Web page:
Overview: A quick review of the optional relationship between parameters and filters for a SQL Server Reporting Services report. SQL Server 2008 R2 is used in all screenshots.
Level: Basic familiarity with parameters & filters is assumed.
Parameters in Reporting Services
When talking with people, sometimes I notice they refer to parameters synonymously with filters for a report. This is often true, but parameters can be so much more! Filters are quite often based on a user choice, but they don’t have to be. The way I think of the optional relationship:
- A parameter can be bound to a filter, but it doesn’t have to be.
- A filter can be bound to a parameter, but it doesn’t have to be.
Other (non-filtering) uses for a parameter include things like:
- Hide/show report sections
- Provide conditional formatting
- Control sorting and grouping
- Choices for actions
Two Types of Parameters
Using SSRS lingo, there are two types of parameters:
- Dataset Parameter. The purpose of a Dataset Parameter (aka Query Parameter) is to perform a filter within the source query.
- Report Parameter. The Report Parameter properties contain all of the settings related to a parameter (available values, default values, etc). A Report Parameter might or might not be associated to a Dataset Parameter. Unless it's hidden, the purpose of a Report Parameter is to interact with the user:
The vast majority of the time, a Report Parameter is associated to a Dataset Parameter – i.e., its purpose is to filter the data being displayed based on the user’s selection. However, if a Report Parameter is not bound to a Dataset Parameter, the Report Parameter could be used for all kinds of cool & creative things related to layout, formatting, or actions.
Two Types of Filters
The two types of filters in SSRS are:
- Dataset Filter. This is the most common: filtering within the source query. When you implement a filter within the dataset, less data is sent over the network from the source database server to the Report Server - usually a good thing.
- Report Filter. This includes filtering after the source query has come back – on a data region (like the Tablix), or a data grouping. When you implement a filter within the report, when the report is re-executed again with different parameter choices, the Report Server uses cached data rather than returning to the database server. This is a viable option if you intentionally want to return all possible data from the database server in the initial query. Keep in mind this could be far less performant if the volume of data is high & the report won’t be re-executed numerous times.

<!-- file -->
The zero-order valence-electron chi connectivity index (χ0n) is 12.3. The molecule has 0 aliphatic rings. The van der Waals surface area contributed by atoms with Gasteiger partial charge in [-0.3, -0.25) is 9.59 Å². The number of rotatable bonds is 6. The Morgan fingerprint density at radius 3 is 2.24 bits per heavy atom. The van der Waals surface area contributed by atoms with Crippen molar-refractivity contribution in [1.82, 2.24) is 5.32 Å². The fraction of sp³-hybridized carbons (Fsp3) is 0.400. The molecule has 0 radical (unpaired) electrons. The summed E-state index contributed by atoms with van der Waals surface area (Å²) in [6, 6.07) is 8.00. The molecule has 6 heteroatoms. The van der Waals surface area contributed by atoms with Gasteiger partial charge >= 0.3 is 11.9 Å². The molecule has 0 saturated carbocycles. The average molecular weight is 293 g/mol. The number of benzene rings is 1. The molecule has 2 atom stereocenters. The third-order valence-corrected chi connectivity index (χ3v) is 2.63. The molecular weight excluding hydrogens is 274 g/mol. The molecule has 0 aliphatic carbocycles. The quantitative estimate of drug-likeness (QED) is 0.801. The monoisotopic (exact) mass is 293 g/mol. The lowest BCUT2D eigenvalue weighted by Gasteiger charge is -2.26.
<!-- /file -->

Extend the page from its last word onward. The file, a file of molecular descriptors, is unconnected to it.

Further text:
Generally speaking, using a Dataset Filter is the most efficient method.
Just to confuse the matter a wee bit - in talking with a business analyst or another non-BI-developer regarding requirements, I use the term Report Filter – when in reality I’m actually implementing a Dataset Filter. With non-developers, I try to use the conceptual terminology rather than the SSRS lingo.
A Report Parameter can be associated to a Dataset Filter, or a Report Filter, as shown in the next 2 sections.
Associating a Report Parameter to a Dataset Filter
When you add a query variable to parameterize a dataset (using the ampersand @ symbol), Reporting Services does you a favor and creates a Report Parameter automatically. This is the behavior most SSRS developers are familiar with.
After SSRS makes the association between the Dataset Filter and Report Parameter for you, if you check the Dataset Properties you’ll see the parameter properties:
Don’t forget! It is up to you to go visit the Report Parameter properties to validate them, and finish setting them up (for example, default values). Also, if you delete a parameter from the dataset, SSRS isn’t going to and delete it from the Parameters for you – you’ll need to do that manually.
Associating a Report Parameter to a Report Filter
Contrary to the previous example, this is handled a bit more manually. There’s 2 steps:
1. Associate the Report Filter (such as a Group property shown below) to a Report Parameter. Following is an example using @Country:
2. Set up the Report Parameter properties manually. SSRS doesn’t set it up dynamically like it does with a Dataset Filter (which is fine, since this is much less commonly used).
Finding More Information
Technet - Parameters (Report Builder 3.0 and SSRS)